Returning to the matter of accreditation of third parties to access WHOIS data, I am pleased to report that the University of Toronto’s application for funding under the Privacy Commissioner of Canada’s grants and contributions program has been accepted for 2018. I am the Co-investigator on this project, which aims to hold a workshop in Barcelona at the ICANN general meeting in October, to discuss the development of international standards on accreditation and expected management practices for third parties who access WHOIS data. While this project will take years, not days (as would have been required to come up with an interim solution prior to the coming into force of GDPR) it is in our view necessary to deal with the following questions:
- What identification does a firm or an individual need to provide in order to access data that has been protected in a tiered system?
- What kind of purpose or need statement should be required?
- What standards of data protection (e.g. data collection limitation, data retention, disposal, onward transfer, transparency to the individual(s) concerned) are required?
- What oversight is necessary, and who bears the cost?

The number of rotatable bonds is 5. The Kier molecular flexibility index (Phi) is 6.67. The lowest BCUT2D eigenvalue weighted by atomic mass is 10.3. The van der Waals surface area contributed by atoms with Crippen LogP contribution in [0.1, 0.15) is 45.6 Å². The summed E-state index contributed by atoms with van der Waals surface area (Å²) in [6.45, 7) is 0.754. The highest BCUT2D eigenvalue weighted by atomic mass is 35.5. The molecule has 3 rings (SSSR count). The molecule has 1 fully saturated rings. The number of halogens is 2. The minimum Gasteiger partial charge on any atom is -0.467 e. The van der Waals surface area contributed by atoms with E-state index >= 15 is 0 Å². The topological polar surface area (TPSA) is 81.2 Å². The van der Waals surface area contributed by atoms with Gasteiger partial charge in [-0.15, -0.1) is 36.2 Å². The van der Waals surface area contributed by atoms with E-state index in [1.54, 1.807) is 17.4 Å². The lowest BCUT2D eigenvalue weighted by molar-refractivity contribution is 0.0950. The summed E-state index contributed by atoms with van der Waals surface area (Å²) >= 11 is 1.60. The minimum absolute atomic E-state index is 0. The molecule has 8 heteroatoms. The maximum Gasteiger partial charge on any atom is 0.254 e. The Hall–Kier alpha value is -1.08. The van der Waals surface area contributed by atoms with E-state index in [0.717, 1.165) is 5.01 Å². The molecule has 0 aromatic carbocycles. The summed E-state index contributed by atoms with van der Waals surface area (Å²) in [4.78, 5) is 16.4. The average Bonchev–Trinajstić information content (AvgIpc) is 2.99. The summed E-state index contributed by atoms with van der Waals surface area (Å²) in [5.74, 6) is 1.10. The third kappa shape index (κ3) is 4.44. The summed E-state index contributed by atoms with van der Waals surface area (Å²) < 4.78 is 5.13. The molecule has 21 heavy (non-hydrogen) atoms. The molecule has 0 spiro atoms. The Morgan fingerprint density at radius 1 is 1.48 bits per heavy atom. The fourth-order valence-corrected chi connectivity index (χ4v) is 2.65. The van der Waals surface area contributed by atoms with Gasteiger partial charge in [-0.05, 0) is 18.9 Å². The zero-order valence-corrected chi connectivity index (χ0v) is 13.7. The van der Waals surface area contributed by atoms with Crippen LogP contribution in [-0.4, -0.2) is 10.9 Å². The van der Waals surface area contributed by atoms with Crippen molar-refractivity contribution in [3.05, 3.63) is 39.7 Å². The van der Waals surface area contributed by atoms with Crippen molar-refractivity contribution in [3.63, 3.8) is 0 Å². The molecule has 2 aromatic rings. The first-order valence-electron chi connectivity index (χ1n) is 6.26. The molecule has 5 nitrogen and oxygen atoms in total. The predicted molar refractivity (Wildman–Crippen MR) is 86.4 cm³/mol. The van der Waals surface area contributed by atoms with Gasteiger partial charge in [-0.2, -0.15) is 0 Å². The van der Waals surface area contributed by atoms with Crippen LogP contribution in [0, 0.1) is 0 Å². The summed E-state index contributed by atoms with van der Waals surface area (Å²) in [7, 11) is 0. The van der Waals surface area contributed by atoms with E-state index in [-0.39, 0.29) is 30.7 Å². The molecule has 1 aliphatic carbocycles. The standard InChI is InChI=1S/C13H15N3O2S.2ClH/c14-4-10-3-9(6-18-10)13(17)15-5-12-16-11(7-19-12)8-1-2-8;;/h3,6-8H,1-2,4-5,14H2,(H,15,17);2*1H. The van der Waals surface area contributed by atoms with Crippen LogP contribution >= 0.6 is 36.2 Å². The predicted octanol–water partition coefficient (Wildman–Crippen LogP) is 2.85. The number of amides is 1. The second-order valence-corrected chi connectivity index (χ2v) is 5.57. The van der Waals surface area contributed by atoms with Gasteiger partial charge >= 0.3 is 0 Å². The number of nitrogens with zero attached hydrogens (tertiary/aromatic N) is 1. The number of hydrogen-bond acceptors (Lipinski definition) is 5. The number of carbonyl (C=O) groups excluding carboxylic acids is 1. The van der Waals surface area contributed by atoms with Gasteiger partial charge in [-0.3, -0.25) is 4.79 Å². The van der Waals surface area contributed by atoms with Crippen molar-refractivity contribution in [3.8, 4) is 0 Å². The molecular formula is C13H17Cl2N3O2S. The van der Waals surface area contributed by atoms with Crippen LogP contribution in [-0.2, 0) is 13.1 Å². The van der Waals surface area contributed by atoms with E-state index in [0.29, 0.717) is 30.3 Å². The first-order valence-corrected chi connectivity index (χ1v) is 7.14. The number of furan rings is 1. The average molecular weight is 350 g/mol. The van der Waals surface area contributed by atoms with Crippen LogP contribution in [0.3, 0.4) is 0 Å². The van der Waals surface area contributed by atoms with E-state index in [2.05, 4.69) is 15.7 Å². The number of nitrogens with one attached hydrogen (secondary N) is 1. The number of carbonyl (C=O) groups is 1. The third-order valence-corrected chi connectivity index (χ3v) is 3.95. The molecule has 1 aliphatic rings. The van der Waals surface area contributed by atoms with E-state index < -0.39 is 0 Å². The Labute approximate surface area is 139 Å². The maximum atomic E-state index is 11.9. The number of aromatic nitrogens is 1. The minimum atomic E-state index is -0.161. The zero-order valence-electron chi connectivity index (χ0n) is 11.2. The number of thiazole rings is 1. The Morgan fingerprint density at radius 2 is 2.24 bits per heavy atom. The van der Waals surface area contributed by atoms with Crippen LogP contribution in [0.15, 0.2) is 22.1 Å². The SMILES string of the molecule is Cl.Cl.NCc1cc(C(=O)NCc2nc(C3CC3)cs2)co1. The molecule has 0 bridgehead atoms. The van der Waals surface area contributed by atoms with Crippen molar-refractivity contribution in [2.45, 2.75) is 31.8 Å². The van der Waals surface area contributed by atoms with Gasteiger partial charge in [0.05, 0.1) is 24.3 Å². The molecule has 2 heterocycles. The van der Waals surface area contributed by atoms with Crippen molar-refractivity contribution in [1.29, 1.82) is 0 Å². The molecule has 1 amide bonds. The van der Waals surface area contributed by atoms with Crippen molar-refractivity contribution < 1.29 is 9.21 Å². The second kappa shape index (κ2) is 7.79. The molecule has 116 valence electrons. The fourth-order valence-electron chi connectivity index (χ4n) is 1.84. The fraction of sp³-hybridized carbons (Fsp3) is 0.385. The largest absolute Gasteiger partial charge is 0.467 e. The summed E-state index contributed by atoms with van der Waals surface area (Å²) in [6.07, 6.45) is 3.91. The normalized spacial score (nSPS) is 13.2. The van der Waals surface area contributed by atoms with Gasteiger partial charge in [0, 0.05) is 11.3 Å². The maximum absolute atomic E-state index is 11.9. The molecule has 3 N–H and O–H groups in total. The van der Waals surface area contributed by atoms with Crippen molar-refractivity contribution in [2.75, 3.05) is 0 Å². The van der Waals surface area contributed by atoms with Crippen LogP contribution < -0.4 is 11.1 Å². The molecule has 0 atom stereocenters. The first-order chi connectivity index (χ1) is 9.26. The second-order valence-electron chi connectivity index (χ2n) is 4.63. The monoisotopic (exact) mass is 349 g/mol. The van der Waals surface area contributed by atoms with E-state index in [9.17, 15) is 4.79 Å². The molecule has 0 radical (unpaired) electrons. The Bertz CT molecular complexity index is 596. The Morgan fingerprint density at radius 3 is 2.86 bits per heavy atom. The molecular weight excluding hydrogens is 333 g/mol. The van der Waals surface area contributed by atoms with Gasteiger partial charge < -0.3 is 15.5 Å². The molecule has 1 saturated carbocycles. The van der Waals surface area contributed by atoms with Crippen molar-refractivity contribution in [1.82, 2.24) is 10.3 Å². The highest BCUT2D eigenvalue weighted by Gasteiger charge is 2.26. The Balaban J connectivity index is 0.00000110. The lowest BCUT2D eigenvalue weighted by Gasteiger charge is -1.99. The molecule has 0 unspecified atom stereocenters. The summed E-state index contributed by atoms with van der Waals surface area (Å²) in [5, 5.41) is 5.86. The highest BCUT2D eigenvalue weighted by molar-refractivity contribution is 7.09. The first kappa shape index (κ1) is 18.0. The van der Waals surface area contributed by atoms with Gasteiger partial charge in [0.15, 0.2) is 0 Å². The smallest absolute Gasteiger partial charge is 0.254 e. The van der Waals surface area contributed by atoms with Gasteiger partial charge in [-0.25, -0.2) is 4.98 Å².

These are not easy questions at any time, but they are particularly difficult in the ICANN context as we try to put the WHOIS genie back in the bottle. Businesses have been constructed on a premise of free and effectively unlimited access to personal data, so it is hard to even get some parties to accept that name address and phone number are sensitive information. However, we need to start to take a disciplined approach to the matter, and it appears that we will get considerable interest from data protection authorities in the project. Stay tuned for future blogs on this project, as we get further ahead in gathering the existing literature, relevant standards, and best practices. If you are interested in assisting or participating, please contact me.
The spring IWGDPT meeting was a great opportunity to update a group of global data commissioners on our work, and we look forward to staying in touch with them and seeking advice as the whole WHOIS stream of work moves forward. To keep up with all things privacy, watch the NCUC/NCSG websites and blogs for updates.
i Working Paper on Privacy and Data Protection Issues with Regard to Registrant data and the WHOIS Directory at ICANN (Paris (France), 27./28. November 2017) https://www.datenschutz-berlin.de/working-paper.html
ii See for instance Opinion 7/2010 on European Commission’s Communication on the global approach to transfers of Passenger Name Record (PNR) data to third countries, http://www.dataprotection.ro/servlet/ViewDocument?id=723